The tide is not very low, but we're out to check up on the Tuas shore with Sheryl. She leads TeamSeagrass monitoring at Tuas with volunteers at Merck, whose property fronts the shore.
Sea fans are quite commonly found at Tuas. Here's a closer look a the lovely little polyps on a sea fan that is shaped like a candelabra. Wah, I can see the insides of the nearly transparent polyps. And see how they can retract completely into the common tissue.
flowery soft corals (Family Nephtheidae). These are colonies of tiny polyps that emerge from a shared common tissue. The tissues are reinforced with tiny spikes of calcium carbonate. These spikes may form a 'basket' around the polyps. Alas, the polyps had their branched tentacles tucked into the body column. The polyps, however, can't retract completely into the common tissue. They merely curl up into bumps.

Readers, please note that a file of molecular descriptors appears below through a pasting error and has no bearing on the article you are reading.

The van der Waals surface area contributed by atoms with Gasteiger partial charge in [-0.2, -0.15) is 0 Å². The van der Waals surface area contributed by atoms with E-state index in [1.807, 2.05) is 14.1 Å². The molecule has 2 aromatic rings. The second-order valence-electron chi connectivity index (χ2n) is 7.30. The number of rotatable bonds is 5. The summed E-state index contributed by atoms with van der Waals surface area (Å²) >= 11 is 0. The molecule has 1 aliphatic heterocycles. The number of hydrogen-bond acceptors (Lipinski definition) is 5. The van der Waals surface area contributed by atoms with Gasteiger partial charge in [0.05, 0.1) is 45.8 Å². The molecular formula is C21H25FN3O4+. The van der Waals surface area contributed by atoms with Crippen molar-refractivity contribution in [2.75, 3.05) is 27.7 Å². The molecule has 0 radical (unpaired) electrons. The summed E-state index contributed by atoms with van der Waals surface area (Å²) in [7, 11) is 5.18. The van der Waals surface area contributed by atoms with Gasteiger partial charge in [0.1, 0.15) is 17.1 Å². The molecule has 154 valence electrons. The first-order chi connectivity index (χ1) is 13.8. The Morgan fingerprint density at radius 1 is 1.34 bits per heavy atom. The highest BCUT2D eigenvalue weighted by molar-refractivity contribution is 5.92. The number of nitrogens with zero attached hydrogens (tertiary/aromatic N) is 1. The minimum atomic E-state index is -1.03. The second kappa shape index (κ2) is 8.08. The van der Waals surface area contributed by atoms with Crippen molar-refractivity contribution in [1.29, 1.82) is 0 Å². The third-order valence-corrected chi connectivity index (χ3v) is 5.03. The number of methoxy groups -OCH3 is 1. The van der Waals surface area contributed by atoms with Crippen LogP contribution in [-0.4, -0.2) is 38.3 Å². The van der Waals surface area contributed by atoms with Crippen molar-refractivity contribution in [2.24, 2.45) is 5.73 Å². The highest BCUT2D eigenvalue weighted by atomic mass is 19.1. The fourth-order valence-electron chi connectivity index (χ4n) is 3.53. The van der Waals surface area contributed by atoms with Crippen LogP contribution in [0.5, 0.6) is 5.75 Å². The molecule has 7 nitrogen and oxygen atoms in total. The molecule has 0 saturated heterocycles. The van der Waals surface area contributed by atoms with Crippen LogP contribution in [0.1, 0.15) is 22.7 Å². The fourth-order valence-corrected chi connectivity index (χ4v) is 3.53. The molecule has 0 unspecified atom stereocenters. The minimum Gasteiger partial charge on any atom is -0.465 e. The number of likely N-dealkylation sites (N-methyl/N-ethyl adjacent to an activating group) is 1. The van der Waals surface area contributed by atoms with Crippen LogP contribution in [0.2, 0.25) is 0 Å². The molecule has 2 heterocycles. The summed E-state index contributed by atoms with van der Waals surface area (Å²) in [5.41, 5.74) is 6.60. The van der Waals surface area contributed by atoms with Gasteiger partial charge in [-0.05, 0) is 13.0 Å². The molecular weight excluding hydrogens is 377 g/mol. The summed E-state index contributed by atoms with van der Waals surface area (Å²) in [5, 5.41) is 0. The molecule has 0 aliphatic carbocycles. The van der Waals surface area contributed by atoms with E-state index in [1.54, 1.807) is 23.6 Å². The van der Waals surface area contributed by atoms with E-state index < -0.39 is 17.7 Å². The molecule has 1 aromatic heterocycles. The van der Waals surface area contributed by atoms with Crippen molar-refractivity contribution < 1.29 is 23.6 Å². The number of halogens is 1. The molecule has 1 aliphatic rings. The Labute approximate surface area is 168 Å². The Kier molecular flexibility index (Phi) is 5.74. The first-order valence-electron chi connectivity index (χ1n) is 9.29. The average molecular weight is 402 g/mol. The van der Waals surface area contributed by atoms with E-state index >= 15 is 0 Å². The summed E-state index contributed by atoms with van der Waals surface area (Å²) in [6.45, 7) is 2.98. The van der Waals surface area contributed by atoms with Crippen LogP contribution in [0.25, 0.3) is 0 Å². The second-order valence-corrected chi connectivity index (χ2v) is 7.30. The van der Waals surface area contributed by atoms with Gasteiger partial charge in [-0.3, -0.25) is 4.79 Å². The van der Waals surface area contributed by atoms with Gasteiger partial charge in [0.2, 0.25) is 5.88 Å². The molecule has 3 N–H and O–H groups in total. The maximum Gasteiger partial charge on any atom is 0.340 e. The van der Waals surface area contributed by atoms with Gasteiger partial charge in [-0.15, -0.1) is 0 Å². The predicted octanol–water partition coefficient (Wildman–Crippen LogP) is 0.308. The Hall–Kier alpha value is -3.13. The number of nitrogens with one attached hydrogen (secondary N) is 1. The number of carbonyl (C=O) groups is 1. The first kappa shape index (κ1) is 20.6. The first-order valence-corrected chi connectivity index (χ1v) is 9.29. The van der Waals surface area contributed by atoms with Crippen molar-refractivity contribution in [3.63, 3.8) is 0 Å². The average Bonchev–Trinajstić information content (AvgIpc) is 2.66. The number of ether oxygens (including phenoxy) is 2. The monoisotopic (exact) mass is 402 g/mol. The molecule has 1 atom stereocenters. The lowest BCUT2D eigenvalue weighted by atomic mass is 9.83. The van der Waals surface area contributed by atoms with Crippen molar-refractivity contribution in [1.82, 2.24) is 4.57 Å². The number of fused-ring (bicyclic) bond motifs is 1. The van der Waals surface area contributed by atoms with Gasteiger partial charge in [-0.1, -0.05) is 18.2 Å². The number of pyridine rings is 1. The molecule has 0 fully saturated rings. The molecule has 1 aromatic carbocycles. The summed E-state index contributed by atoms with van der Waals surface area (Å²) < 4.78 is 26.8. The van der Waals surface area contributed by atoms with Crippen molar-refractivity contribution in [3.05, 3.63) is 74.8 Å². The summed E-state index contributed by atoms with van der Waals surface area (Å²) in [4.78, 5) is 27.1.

Tiny brittle stars infest these soft corals! They are quite small and fast moving.
Ball flowery soft coral. Alas, the polyps refused to open up to show their tentacles.
white snapping shrimps! They are very shy and hard to photograph.
the very long driftnet that we saw when we were last at Tuas. When the Merck volunteers returned to remove the rest of it, it was already gone. Hopefully the fisherman had removed it.
More trips coming up as the last low spring tides of the year approach!